I started my career in agriculture back in early 2007, just before graduating from college, as an agronomist for one of the largest dairies in Wisconsin. This single dairy had more than 3,000 head of cattle and produced millions of gallons of manure every year. Because I didn’t grow up on a farm, but had a lifelong desire to raise cattle of my own, I was intensely eager to get started. I longed to become deeply immersed in agriculture. I wanted to experience and learn from the best, and in my young, naive mind, I thought the best was the biggest.
As the years passed, I became increasingly uncomfortable in my job. I didn’t believe that raising cattle on concrete inside a building was in the animals’ best interest. I didn’t believe that separating calves from their mothers shortly after birth was good for the calves. Harvesting animal feed from the fields, bringing it inside buildings for animals to consume, collecting the waste from the animals inside the buildings, and hauling the waste back to the fields didn’t make any sense to me whatsoever. I left my position in 2013.
My next job put me on the other side of the table, as an environmental regulator for the Wisconsin Department of Natural Resources. In this position, I inspected and issued manure discharge permits to concentrated animal feeding operations (CAFOs) just like the one I had previously worked for. The goal was to keep Wisconsin surface waters and groundwater clean by minimizing the amount of manure pollutants that were discharged from the CAFOs. This position placed me inside even more mega-farms. As a result, I was able to see firsthand even more negative consequences of large-scale agriculture, like manure spills and runoff that led to fish kills in surface waters and groundwater contamination of private wells. I witnessed the lack of true environmental protection and regulation of these operations, and I felt that by staying in my position, I was contributing to a very broken system.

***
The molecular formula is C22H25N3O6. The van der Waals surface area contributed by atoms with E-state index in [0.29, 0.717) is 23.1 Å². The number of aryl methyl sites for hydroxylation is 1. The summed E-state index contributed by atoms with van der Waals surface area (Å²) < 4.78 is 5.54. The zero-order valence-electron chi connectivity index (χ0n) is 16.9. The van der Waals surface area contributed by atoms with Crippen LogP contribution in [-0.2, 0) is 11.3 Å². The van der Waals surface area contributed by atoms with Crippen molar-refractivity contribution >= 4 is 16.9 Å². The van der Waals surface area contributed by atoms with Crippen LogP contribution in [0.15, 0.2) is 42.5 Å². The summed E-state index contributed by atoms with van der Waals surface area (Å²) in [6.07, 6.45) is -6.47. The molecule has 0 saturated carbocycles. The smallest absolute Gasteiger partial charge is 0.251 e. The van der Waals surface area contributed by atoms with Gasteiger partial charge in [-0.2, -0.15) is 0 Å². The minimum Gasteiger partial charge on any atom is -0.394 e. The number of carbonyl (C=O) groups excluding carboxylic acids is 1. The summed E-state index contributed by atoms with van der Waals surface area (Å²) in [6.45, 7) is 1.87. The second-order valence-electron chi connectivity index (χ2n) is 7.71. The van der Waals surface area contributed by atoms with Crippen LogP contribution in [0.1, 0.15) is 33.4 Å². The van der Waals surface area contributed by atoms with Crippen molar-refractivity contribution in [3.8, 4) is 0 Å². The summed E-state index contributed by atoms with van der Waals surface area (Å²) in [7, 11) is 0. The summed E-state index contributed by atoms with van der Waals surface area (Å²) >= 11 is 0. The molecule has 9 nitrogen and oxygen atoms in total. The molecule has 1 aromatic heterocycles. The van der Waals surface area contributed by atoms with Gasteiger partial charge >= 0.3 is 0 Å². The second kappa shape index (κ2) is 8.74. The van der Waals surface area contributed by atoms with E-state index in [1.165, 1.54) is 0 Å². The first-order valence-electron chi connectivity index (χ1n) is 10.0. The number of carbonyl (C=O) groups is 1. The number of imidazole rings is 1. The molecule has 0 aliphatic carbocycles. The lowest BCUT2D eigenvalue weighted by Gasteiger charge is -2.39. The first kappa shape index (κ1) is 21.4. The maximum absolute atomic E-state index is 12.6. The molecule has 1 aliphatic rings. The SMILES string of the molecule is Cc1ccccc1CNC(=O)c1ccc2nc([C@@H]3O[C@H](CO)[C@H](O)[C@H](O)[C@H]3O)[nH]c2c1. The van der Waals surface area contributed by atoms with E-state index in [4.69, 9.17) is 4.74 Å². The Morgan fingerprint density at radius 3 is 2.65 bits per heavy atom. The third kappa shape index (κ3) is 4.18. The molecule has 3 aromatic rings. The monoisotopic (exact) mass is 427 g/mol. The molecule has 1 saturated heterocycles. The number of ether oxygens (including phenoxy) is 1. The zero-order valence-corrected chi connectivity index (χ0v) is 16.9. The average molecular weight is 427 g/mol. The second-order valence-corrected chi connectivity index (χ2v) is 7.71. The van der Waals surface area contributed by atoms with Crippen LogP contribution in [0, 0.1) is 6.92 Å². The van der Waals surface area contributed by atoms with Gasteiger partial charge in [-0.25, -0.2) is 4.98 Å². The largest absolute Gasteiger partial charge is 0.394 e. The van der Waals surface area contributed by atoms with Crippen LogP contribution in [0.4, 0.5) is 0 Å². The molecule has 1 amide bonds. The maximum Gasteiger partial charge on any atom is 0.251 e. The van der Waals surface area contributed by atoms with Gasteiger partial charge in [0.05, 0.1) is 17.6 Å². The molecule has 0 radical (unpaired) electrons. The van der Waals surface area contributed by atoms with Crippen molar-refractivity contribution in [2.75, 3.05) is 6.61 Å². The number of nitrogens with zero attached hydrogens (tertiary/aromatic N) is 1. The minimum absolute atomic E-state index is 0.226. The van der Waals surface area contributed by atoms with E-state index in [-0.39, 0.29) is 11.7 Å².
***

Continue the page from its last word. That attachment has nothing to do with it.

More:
Although I spent my days during this decade working in factory farms, I lived within a completely different world at home, where I had started a small ranch of my own on 40 acres in 2009. It was like a parallel universe, in which I was rotationally grazing a couple head of cattle on pasture, letting my chickens free-range amongst them, and producing grass-fed beef and pastured eggs for my family.
It took a long time for me to realize that what I was doing with my own animals at home was significant. Once I realized this, however, I knew exactly what I needed to do.
On Earth Day 2016, I quit my job with the state government to begin promoting the type of agricultural system I believe in: small-scale food production, where the animals are raised with love and in alignment with nature. I named my passion MooPoo Ranch, and I began putting all my energy into it. My evolved ranch now contains a small herd of less than ten head of purebred Belted Galloway beef cattle, a couple Tamworth pigs, just under one hundred heritage chickens, and around a dozen turkeys. All the four-legged creatures rotationally graze, and the creatures on two legs free-range throughout the 40 acres.
Raising animals in alignment with nature means allowing them to live outside on healthy land, as they would if they were wild in nature. It means keeping the number of animals on the land at a healthy level so that they can be adequately fed from the earth, and the earth can adequately absorb the waste from the animals. Rotational grazing mimics nature’s principal of movement to stimulate new growth and prevent the infestation of disease. It also means allowing that animal the ability to express its natural instincts: the rooting action of pigs, the scratching and pecking action of poultry, and the grazing action of cattle. Allowing animals the space to be themselves helps them naturally thrive. There’s no need for additives, chemicals, or drugs. Humans, animals, and the entire ecosystem as a whole benefit.
MooPoo Ranch is my version of healthy food production. But it’s even more than that. It is my example of the ongoing practice of aligning one’s life with nature, and a vessel for spreading my love out into the world.
Stacy Martin is the creator of MooPoo Ranch in Junction City, Wisconsin – a happy place where animals are raised with love and according to nature’s principles.
For $15 you can get four issues of the magazine, a 50 percent savings off the newsstand rate.